the seismic response of framed building. The URM
walls function as structural elements, and they may
have beneficial or detrimental effects. Infill walls contribute to the lateral force resisting
capacity and damping of the structure up to a certain level of structural response. They
increase the initial stiffness and decrease the initial period of the structure, which might be
beneficial or detrimental depending on the frequency content of the experienced ground
motion. URM infill walls are prone to early brittle failure. Infill walls interacting with frames
tend to alter the building’s overall strength and stiffness distribution. This may be despite the
design intent of the engineer, because infill walls are typically considered as “non-structural”
and therefore neglected in the frame design. Many buildings have a soft storey created by
commercial space (shops) or parking at the ground floor (Figure 1a and b). Even in buildings
without open spaces at the ground floor, brittle infill wall failure may lead to the formation of
a weak and soft storey during ground shaking in buildings that would have otherwise not had
one (Figure 1c and d). In addition, infill walls interact with the surrounding frame in such a
way that column shear failure is made more likely (Figure 1e). Infill walls can also induce
torsion when some sides of the building have solid infill walls and the other sides have either
infill walls with openings or no infill walls for architectural or usage purposes (Figure 1f).
Most of the damage to reinforced
concrete buildings observed after
the 2005 Kashmir earthquake was
attributed to poor material
quality, inadequate reinforcement
details and poor construction
practices. Many URM infill walls
were damaged themselves, and
led to soft storey collapses in
medium to high rise buildings
with commercial space (shops) or
parking at the ground floor and a
large concentration of heavy, stiff
infill walls in the stories above.
These vulnerabilities in RC
buildings exist throughout
Pakistan.


Considering the severity of the detrimental effects of infill – they can cause collapse – proper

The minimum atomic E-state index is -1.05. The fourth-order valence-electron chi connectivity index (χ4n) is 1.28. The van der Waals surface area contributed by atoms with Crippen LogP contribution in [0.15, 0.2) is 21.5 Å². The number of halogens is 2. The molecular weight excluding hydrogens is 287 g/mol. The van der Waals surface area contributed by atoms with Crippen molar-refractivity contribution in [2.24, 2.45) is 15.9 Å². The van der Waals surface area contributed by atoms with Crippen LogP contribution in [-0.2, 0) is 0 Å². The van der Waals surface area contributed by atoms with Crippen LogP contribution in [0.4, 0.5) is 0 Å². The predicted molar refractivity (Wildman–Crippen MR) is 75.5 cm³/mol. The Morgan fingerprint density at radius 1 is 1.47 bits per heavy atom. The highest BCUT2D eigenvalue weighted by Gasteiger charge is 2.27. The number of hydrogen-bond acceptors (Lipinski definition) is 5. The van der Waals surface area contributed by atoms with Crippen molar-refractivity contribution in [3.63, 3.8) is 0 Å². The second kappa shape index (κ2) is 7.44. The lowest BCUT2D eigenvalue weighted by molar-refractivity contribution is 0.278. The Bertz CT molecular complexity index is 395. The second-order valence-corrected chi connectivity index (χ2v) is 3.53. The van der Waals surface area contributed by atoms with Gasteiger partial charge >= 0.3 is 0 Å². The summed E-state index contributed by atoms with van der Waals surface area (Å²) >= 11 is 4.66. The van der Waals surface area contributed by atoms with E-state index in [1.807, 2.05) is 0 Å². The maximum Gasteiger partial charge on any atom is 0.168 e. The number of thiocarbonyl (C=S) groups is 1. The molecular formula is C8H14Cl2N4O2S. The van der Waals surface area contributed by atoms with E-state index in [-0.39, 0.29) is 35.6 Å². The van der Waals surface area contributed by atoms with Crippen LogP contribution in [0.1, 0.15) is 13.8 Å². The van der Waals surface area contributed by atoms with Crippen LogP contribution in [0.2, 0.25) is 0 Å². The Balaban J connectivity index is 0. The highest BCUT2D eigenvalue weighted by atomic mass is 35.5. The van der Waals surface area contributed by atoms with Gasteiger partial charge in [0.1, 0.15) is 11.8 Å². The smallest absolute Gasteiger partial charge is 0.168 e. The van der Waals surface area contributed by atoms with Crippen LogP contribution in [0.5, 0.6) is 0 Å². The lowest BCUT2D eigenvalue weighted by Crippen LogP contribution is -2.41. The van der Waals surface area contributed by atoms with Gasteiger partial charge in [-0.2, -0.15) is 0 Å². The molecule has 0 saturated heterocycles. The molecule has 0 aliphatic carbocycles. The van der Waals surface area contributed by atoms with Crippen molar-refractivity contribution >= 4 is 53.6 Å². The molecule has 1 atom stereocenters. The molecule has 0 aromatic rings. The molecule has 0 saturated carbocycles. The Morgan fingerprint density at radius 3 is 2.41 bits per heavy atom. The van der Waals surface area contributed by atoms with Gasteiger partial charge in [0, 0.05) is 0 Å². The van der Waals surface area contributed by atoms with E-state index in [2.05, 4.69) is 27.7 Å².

modelling of URM infill walls within RC frames is essential for seismic evaluation and
consequently for the selection of adequate retrofit solutions to reduce damage and its
consequences.

An Example of the Effects of Unreinforced Masonry Infill
Before moving ahead, it is instructive to see how infill alters the behaviour of a bare RC
frame. Using pushover analysis, we compare here the differences in behaviour between a
bare frame and the same frame with infill walls in all the stories except the first, shown in
Figure 2 below. The effect of the infill is emulated by a single diagonal compression strut in
each bay.

Figure 2. Bare frame (left) and the same frame with infill in all stories except ground (right)
The pushover curves are compared in Figure 3. The strength and stiffness of the infilled
frame is significantly increased due to the presence of infill, but the displacement capacity
decreases and a soft story develops, which is evident from the displacement profiles in Figure
4. The deformation accumulates in the bottom story – the true behaviour during an
earthquake – when infill is considered in the analysis, rather than being distributed evenly
over all stories when the designer ignores the infill and incorrectly models the building as a
bare frame.
So, based on these results, infill walls can be beneficial as long as they are properly taken into
consideration in the design process and the failure mechanism is controlled (i.e., no weak
story is allowed to occur). However, this example also shows that failing to consider infill
walls during structural design can lead to deadly weak-story collapses.



A Practical Guide to Nonlinear Static Analysis

Figure 3. Pushover curve comparison for the bare and infilled frames

Figure 4. Displacement profile comparison for the bare and infilled frames

11

Chapter 3 Performance Based Analysis
The guidelines and standards mentioned in the introduction include modelling procedures,
acceptance criteria and analysis procedures for pushover analysis. These documents define
force-deformation criteria for potential locations of lumped inelastic behaviour, designated as
plastic hinges used in pushover analysis. As shown in Figure 5 below, five points labelled A,
B, C, D, and E are used to define the force deformation behaviour of the plastic hinge, and
three points labelled IO (Immediate Occupancy), LS (Life Safety) and CP (Collapse
Prevention) are used to define the acceptance criteria for the hinge. In these documents, if all